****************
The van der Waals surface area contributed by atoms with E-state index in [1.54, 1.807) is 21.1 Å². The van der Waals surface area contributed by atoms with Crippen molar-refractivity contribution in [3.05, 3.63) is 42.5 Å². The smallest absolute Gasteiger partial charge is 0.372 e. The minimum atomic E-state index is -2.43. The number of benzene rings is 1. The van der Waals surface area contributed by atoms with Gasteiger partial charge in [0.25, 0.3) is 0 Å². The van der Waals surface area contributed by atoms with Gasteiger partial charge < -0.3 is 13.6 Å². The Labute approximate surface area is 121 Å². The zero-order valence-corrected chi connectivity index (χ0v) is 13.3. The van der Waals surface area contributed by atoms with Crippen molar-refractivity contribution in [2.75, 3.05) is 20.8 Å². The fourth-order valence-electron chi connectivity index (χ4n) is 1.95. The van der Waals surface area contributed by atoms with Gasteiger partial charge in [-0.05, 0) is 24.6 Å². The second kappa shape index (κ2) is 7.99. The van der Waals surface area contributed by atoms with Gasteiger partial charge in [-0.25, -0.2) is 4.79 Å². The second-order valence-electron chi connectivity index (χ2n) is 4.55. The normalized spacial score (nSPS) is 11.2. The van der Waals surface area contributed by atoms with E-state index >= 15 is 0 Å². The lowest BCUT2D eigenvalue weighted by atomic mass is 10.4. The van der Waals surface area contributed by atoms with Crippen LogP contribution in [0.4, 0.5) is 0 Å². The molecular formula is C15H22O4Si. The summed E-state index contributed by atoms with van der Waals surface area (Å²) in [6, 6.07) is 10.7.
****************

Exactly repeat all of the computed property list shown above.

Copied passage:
The van der Waals surface area contributed by atoms with E-state index in [1.54, 1.807) is 21.1 Å². The van der Waals surface area contributed by atoms with Crippen molar-refractivity contribution in [3.05, 3.63) is 42.5 Å². The smallest absolute Gasteiger partial charge is 0.372 e. The minimum atomic E-state index is -2.43. The number of benzene rings is 1. The van der Waals surface area contributed by atoms with Gasteiger partial charge in [0.25, 0.3) is 0 Å². The van der Waals surface area contributed by atoms with Gasteiger partial charge < -0.3 is 13.6 Å². The Labute approximate surface area is 121 Å². The zero-order valence-corrected chi connectivity index (χ0v) is 13.3. The van der Waals surface area contributed by atoms with Crippen molar-refractivity contribution in [2.75, 3.05) is 20.8 Å². The fourth-order valence-electron chi connectivity index (χ4n) is 1.95. The van der Waals surface area contributed by atoms with Gasteiger partial charge in [-0.05, 0) is 24.6 Å². The second kappa shape index (κ2) is 7.99. The van der Waals surface area contributed by atoms with Gasteiger partial charge in [-0.25, -0.2) is 4.79 Å². The second-order valence-electron chi connectivity index (χ2n) is 4.55. The normalized spacial score (nSPS) is 11.2. The van der Waals surface area contributed by atoms with E-state index >= 15 is 0 Å². The lowest BCUT2D eigenvalue weighted by atomic mass is 10.4. The van der Waals surface area contributed by atoms with Crippen LogP contribution in [0.4, 0.5) is 0 Å². The molecular formula is C15H22O4Si. The summed E-state index contributed by atoms with van der Waals surface area (Å²) in [6, 6.07) is 10.7.